In a new series on the “economic cures” for the coronavirus, the Financial Times is offering insights from leading commentators and policymakers on “how to alleviate a devastating global slowdown”. This article, co-authored by Ben Bernanke and Janet Yellen, discusses the role the Fed must play to reduce long-term damage.
Here are highlights:
- The Fed’s recent actions of lowering interest rates (to nearly zero) and preparing to purchase $700 billion in Treasury debt and mortgage-backed securities are “superficially similar to those taken by monetary policymakers during the 2008 financial crisis,” but today’s challenges are “quite different.”
- The current crisis is not stemming from the financial markets, which are only “reflecting underlying concerns about the potential damage caused by the coronavirus pandemic, which of course monetary policy cannot influence.”
- The economy could rebound quickly, but that “isn’t the only possible scenario: if critical economic relationships are disrupted by months of low activity, the economy may take a very long time to recover.”
- To stave off permanent economic damage, the Fed must ensure that credit is available for “otherwise sound borrowers who face a temporary period of low income or revenues.”
- The Fed can enlist the following options:
- Use an alternative discount window program such as the Term Auction Facility (that was used during the financial crisis to entice banks to access funding);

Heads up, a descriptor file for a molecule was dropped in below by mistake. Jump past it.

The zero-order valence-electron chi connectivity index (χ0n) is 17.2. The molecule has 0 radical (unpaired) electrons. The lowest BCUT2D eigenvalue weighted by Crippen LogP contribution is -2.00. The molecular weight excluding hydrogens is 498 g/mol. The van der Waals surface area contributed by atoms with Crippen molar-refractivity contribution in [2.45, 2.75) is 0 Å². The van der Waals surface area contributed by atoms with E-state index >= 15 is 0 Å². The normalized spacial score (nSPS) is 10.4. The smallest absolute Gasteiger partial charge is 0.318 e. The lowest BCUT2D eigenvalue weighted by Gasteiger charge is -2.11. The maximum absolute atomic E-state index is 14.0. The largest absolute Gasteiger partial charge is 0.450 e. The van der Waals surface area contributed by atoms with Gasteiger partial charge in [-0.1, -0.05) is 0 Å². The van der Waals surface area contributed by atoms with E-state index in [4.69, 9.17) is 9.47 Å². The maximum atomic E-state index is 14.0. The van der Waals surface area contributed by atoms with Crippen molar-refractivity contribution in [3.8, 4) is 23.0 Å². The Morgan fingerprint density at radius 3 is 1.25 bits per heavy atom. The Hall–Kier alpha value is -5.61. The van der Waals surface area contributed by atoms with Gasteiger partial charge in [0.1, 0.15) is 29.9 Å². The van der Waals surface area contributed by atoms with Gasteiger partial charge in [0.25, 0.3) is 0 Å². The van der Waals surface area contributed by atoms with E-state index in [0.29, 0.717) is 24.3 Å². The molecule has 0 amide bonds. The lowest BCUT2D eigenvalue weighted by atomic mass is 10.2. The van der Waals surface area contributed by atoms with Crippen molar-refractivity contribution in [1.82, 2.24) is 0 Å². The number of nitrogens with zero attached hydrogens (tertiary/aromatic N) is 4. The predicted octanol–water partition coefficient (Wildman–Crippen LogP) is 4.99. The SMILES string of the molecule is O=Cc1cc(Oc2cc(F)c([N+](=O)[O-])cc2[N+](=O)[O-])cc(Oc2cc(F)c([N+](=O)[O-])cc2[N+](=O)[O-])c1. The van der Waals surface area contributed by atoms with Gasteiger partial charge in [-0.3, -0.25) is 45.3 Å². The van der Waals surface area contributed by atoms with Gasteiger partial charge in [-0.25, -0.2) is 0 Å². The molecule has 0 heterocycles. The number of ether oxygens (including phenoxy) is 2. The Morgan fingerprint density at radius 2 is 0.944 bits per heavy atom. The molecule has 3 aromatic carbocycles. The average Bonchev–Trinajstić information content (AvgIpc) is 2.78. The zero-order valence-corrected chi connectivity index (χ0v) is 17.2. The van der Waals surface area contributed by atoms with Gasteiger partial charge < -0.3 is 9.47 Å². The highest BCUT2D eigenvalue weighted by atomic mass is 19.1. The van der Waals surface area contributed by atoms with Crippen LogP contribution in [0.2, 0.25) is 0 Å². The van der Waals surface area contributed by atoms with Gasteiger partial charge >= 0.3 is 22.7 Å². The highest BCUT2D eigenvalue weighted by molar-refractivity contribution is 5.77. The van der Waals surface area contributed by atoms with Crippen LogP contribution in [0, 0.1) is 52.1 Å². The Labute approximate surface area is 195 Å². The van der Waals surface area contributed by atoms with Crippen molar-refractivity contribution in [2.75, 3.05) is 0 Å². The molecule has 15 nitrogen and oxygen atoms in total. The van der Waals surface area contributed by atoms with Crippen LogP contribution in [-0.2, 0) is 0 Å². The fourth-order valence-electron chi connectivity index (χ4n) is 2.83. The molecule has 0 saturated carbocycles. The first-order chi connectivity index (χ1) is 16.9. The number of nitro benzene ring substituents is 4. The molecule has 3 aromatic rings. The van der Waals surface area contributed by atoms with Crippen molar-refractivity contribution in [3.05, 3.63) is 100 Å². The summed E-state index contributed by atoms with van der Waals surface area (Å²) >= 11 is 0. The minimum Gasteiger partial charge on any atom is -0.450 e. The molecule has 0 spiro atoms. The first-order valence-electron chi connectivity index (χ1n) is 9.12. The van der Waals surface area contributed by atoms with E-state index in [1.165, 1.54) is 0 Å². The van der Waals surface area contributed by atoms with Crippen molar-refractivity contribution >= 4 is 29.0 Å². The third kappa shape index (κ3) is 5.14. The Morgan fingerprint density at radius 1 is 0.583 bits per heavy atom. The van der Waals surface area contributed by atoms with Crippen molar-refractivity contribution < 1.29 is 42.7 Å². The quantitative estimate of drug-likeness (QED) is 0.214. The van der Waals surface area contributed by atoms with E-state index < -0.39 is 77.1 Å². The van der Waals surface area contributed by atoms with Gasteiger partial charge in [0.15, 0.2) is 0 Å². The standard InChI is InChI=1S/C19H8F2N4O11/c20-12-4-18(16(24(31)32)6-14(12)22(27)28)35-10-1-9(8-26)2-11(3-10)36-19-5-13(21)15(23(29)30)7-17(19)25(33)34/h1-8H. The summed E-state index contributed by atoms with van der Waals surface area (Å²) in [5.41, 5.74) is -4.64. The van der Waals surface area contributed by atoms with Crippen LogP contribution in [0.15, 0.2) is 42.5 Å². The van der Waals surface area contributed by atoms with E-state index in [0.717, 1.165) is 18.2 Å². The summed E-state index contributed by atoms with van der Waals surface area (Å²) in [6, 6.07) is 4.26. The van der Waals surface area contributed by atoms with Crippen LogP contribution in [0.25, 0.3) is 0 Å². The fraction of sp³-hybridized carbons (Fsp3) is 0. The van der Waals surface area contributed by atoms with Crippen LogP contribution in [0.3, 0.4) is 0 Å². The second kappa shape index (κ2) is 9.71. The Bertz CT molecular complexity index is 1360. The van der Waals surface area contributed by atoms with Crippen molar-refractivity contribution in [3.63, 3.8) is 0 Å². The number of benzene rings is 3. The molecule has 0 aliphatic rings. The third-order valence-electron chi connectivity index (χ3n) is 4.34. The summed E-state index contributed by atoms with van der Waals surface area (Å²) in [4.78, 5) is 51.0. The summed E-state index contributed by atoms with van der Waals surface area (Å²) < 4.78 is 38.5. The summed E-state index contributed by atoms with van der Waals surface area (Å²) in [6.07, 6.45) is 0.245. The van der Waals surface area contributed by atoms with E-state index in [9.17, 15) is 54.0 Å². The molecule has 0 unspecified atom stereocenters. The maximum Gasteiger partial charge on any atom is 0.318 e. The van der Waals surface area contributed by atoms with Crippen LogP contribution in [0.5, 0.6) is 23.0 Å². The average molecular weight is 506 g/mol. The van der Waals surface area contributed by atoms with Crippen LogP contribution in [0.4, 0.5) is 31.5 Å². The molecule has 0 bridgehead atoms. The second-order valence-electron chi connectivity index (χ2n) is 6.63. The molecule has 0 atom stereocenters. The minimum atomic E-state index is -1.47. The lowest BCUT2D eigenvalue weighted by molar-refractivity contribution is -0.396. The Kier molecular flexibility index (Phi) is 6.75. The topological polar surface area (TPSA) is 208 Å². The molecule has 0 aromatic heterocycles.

- Provide cash to a wider range of lenders (against various forms of collateral) through additional credit programs—like it did during the financial crisis;
- Explore low-cost financing facilities for banks to support lending to households and small businesses adversely affected by the pandemic.
- Restart the Term Asset-Backed Lending Facility, a program undertaken in 2008 to provide credit to households and businesses by supporting the issuance of asset-backed securities collateralized by loans to businesses and consumers affected by the financial crisis.
- Ask Congress for the authority to buy limited amounts of investment-grade corporate debt. “The Fed’s intervention could help restart that part of the corporate debt market which is under significant stress,” the article argues, adding, “Such a program would have to be carefully calibrated to minimize the credit risk taken by the Fed while still providing needed liquidity to an essential market.”
The article concludes that, although central bank tools can’t eliminate the effects of the coronavirus, the Fed can “help mitigate the economic effects of this outbreak” by assuring that once it’s direct impact is controlled, “the economy can rebound quickly.”